Facebook's Oculus Quest is latest attempt to make VR popular
Facebook has announced Oculus Quest, a virtual reality headset it hopes will rejuvenate the VR industry.
Facebook's founder Mark Zuckerberg said the device would offer the types of VR experiences that previously required a device to be connected to a high-powered PC.
It will be released in Spring 2019, priced at $399.
At an event in San Jose, Mr Zuckerberg said he was well behind his target of getting "one billion people" using VR.
He joked to attendees that he had achieved less than 1% of that goal, which he set at this event last year.
Industry analysts have warned of declining sales of virtual reality devices.
"Clearly the VR industry has struggled to get off the ground," said Bryan Ma, from IDC. "This year, we expect headset shipments to contract 23%."
'Chicken and egg'
However, Mr Ma notes that much of that decline is thanks to some firms - such as Samsung - giving up on selling headsets that make use of smartphones to provide the visuals.
He said newer standalone headsets - like the Oculus Quest - had a more promising outlook.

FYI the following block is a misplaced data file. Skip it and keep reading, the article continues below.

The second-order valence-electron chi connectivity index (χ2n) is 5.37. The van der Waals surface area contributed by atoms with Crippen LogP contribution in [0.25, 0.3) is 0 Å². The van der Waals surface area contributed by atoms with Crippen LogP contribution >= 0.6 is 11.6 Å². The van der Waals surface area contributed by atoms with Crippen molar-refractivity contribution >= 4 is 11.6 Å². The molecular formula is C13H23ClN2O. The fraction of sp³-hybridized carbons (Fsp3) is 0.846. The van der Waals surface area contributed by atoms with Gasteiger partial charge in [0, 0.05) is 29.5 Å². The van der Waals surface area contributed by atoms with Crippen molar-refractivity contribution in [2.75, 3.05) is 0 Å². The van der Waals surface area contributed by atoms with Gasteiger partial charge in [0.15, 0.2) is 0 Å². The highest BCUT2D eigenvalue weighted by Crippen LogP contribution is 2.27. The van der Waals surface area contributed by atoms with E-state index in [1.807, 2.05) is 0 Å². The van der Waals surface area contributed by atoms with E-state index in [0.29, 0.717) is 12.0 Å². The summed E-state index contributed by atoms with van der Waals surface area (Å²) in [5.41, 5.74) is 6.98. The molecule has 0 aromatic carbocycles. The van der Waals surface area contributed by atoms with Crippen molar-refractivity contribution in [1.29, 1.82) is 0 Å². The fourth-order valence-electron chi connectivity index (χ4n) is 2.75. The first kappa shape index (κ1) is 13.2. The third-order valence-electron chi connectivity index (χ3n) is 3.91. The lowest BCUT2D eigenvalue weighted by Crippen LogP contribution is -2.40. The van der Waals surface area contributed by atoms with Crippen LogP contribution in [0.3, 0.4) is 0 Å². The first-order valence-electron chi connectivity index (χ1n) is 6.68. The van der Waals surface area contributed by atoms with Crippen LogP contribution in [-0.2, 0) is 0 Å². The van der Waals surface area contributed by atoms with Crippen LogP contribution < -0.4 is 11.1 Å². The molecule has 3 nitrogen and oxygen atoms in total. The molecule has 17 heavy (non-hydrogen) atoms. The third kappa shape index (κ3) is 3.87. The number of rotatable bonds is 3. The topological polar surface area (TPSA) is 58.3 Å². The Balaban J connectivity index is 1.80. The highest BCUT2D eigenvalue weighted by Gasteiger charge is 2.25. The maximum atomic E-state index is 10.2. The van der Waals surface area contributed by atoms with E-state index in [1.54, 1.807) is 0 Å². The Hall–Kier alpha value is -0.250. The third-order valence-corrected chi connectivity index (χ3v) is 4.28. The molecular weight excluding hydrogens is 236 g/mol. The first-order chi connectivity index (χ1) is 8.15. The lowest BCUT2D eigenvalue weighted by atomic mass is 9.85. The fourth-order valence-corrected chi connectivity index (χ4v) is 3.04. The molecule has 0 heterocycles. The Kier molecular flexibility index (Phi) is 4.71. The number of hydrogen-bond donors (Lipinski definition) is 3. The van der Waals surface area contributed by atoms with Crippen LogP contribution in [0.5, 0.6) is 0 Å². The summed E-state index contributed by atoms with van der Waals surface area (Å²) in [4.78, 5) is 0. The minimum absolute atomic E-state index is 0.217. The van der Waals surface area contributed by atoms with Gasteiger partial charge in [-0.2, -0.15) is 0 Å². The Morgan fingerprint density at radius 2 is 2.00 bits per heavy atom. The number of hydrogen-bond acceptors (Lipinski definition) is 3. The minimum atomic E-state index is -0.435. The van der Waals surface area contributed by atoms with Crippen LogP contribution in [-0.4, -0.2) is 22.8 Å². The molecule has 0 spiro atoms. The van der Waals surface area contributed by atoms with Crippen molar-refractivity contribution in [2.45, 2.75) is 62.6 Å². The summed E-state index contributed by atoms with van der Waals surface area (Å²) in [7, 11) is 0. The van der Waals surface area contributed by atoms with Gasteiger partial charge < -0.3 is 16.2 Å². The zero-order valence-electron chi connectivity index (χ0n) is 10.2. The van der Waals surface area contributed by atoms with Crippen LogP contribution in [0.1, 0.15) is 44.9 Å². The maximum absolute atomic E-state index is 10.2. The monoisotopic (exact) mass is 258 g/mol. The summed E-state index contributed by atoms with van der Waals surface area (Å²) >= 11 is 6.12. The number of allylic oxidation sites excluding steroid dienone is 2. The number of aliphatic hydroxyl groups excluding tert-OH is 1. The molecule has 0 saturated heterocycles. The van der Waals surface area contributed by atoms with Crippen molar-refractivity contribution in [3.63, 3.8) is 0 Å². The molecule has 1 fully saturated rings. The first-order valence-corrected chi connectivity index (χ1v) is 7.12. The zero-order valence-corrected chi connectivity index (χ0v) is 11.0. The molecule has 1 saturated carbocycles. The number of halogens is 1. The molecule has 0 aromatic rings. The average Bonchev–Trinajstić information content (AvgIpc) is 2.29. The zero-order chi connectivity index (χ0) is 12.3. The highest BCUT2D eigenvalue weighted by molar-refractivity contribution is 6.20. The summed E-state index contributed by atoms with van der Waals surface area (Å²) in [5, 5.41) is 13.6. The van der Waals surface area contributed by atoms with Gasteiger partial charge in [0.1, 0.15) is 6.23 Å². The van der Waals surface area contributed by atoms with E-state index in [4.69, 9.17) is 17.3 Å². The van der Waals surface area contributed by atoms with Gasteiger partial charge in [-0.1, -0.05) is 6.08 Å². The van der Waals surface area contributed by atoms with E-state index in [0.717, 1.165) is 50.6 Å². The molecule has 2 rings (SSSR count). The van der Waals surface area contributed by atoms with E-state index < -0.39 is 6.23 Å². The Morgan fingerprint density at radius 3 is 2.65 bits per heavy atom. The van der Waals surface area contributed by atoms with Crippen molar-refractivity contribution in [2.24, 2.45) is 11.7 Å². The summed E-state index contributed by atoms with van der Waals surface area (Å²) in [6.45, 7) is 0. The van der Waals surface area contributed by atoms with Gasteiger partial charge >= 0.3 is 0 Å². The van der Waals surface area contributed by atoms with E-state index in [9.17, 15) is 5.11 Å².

"The pricing is impressively aggressive," Mr Ma told the BBC.
"But if price were the only barrier, then Go would've done a lot more units too."
Facebook released Oculus Go last year as a budget standalone headset, costing $199. It sold an estimated 289,000 units between April and June of 2018, according to SuperData.
"The bigger issue is the content," Mr Ma said.
"Hopefully Oculus Quest helps to address half of the chicken and egg issue, especially with the benefit of Rift-like performance."
Facebook announced several content deals with the NBA, YouTube and an exclusive VR series based on the Star Wars franchise, produced by British special effects studio, ILMxLab.
The Oculus Quest works with two hand controllers, and in-built sensors mean the wearer has six degrees of freedom. That's a term given to how much a person is able to physically move within the virtual reality world. As well as moving your head to look up and down, and turn left and right, having six degrees means its possible to move back and and forward, as well as higher or lower. In gaming, six degrees of freedom gives the ability to, for example, lean over ledges or crouch behind objects.
Facebook said the Oculus Quest can also track the room around you, allowing you to walk around as much as 400 square feet of space - as long as there are no objects in your way.
The firm will continue to sell its PC-connected Oculus Rift, saying that device will further "push the limits of what's possible".
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